Texas Football: 3 Things That David Ash Must Do Better in 2013
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Returning as the Big 12's most experienced quarterback, junior David Ash is poised for a signature season with the Texas Longhorns. That is, if he can improve in the red zone.
The leap Ash took from his average-at-best freshman season to his sophomore season was stellar. His accuracy jumped over 10 percentage points, he threw for 15 touchdowns, and he led a couple of game-winning drives in taking command of Texas' quarterback position.
Now Ash, along with the rest of his team, is expected to take another step forward in 2013. With the talent surrounding him, a conference title has become the standard for his much-anticipated junior season.
To do that, Ash must correct these issues with his game, starting with his woes in the red zone.
Finish Red-Zone Drives
Expect Ash's legs to carry him to better fortune in the red zone, as they did for this touchdown in the Alamo Bowl. (Robert Backman/Cal Sport Media)
David Ash made strides in nearly every facet of his game last season. Unfortunately, red-zone efficiency was an exception in which he was alarmingly deficient. To take the next step as the Texas signal-caller, Ash must change this in 2013.
Texas has struggled finishing drives in the red zone since 2009, finishing 10th and ninth in the Big 12 in its first two years post-Colt McCoy. The 'Horns were better last season when they were fifth in the conference, though they only scored touchdowns 58 percent of the time in their four losses, according to ESPN's Carter Strickland.
Much of this can be chalked up to Ash, who threw seven of his eight interceptions to defenders inside the 20-yard line.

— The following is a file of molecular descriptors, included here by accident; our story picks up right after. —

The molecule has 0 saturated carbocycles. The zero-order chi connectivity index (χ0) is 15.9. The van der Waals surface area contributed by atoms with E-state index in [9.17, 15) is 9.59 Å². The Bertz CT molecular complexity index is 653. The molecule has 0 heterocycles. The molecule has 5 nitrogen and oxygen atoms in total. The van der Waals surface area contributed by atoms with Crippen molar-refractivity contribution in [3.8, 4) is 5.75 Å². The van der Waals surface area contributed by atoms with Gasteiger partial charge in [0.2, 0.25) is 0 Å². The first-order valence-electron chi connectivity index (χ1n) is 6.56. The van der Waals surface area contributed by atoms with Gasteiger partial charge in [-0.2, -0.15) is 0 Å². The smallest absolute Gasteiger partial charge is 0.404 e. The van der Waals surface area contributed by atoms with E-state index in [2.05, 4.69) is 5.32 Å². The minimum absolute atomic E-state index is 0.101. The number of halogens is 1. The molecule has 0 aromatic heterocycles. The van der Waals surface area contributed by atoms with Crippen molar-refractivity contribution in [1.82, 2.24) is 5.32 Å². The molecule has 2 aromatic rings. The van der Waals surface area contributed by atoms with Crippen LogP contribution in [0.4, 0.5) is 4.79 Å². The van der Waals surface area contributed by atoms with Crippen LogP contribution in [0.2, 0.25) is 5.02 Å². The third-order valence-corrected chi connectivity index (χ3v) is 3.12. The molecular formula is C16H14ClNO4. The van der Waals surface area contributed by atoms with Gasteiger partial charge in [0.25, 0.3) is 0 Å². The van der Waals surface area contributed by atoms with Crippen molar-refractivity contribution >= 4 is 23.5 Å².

An ineffective offensive line is also to blame, but good quarterbacks do not squander possible scoring opportunities. It is no coincidence that the last two times it went to the national championship, Texas was tops in the conference in red-zone efficiency in 2009, and scored the Big 12's most red-zone touchdowns in 2005.
Ash should get an assist from an improved offensive line and the fact that he will get more freedom to use his legs, which he did for an 11-yard score in the Alamo Bowl. As long as he gets the ball in the end zone, it matters little how it got there.
Overcome Bad Starts
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Having a short memory is essential to play the quarterbacks. They have to be able to make a mistake, learn from it and move on in the span of just a few minutes. David Ash has had an issue with this, and it crippled him in his three worst games of 2012.
Against Oklahoma, Kansas and TCU, Ash was completed a mere 47 percent of his passes for six interceptions and no touchdowns while his team went 1-2. In all three of these games, Ash threw a first-half interception and struggled to get the ball downfield.
He also failed to recover from these miscues, throwing a subsequent interceptions in the same quarter against both Oklahoma and Kansas. Against TCU, he turned it over on consecutive second-quarter possessions, following his pick on the first series of the game.
Whether this is the result of Ash not being able to move on from his mistakes, pressing to make up for them or simply being too afraid to make another one is up for debate. What is clear is that he was never able to correct the mistake and come back strong.
Ash has to prove he can recover from these rough starts, or we will see more of the same in 2013.
Take What the Defense Gives Him
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The final area in which Ash needs to improve is taking what the defense gives him rather than forcing the issue.
The most frustrating thing about Ash is that he consistently will force the ball or a play that is just not there. Especially downfield, where he likes to stretch the defense with his arm to guys like Mike Davis.
Ash struggled in games which defenses took this away, namely in the three disasters he threw up against Oklahoma, Kansas and TCU. Had he settled for the shorter routes that Case McCoy exploited in the latter two, he would have been much more successful.
Now that he will be running an up-tempo offense that will utilize up to five receivers at a time, Ash needs to settle down and make the safe play as needed. John Wooden hammered his mantra, "Be quick but don't hurry," to his UCLA teams, and that is the exact approach Ash needs to take in his junior season with this offense.